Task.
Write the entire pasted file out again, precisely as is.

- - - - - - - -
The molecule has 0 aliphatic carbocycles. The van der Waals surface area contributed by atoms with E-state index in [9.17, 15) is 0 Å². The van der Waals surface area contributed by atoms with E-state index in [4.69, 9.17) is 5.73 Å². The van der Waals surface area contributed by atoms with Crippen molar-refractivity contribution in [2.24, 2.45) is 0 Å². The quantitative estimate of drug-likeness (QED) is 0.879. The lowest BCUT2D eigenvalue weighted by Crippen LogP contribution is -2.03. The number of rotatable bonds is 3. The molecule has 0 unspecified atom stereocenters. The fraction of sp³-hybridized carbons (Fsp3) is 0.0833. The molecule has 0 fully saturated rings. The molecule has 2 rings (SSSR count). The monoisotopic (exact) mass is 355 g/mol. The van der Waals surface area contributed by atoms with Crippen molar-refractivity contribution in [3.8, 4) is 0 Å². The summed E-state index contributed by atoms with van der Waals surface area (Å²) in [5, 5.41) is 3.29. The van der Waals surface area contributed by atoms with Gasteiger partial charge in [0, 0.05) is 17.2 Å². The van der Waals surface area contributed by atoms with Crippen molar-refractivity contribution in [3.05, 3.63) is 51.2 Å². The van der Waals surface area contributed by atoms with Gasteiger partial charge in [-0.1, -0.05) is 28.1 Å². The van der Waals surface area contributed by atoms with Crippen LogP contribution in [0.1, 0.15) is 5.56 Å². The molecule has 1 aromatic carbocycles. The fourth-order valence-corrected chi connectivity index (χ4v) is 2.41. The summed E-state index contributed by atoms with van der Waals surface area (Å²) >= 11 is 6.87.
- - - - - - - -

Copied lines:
The molecule has 0 aliphatic carbocycles. The van der Waals surface area contributed by atoms with E-state index in [9.17, 15) is 0 Å². The van der Waals surface area contributed by atoms with E-state index in [4.69, 9.17) is 5.73 Å². The van der Waals surface area contributed by atoms with Crippen molar-refractivity contribution in [2.24, 2.45) is 0 Å². The quantitative estimate of drug-likeness (QED) is 0.879. The lowest BCUT2D eigenvalue weighted by Crippen LogP contribution is -2.03. The number of rotatable bonds is 3. The molecule has 0 unspecified atom stereocenters. The fraction of sp³-hybridized carbons (Fsp3) is 0.0833. The molecule has 0 fully saturated rings. The molecule has 2 rings (SSSR count). The monoisotopic (exact) mass is 355 g/mol. The van der Waals surface area contributed by atoms with Crippen molar-refractivity contribution in [3.8, 4) is 0 Å². The summed E-state index contributed by atoms with van der Waals surface area (Å²) in [5, 5.41) is 3.29. The van der Waals surface area contributed by atoms with Gasteiger partial charge in [0, 0.05) is 17.2 Å². The van der Waals surface area contributed by atoms with Crippen molar-refractivity contribution in [3.05, 3.63) is 51.2 Å². The van der Waals surface area contributed by atoms with Gasteiger partial charge in [-0.1, -0.05) is 28.1 Å². The van der Waals surface area contributed by atoms with Crippen LogP contribution in [0.1, 0.15) is 5.56 Å². The molecule has 1 aromatic carbocycles. The fourth-order valence-corrected chi connectivity index (χ4v) is 2.41. The summed E-state index contributed by atoms with van der Waals surface area (Å²) >= 11 is 6.87.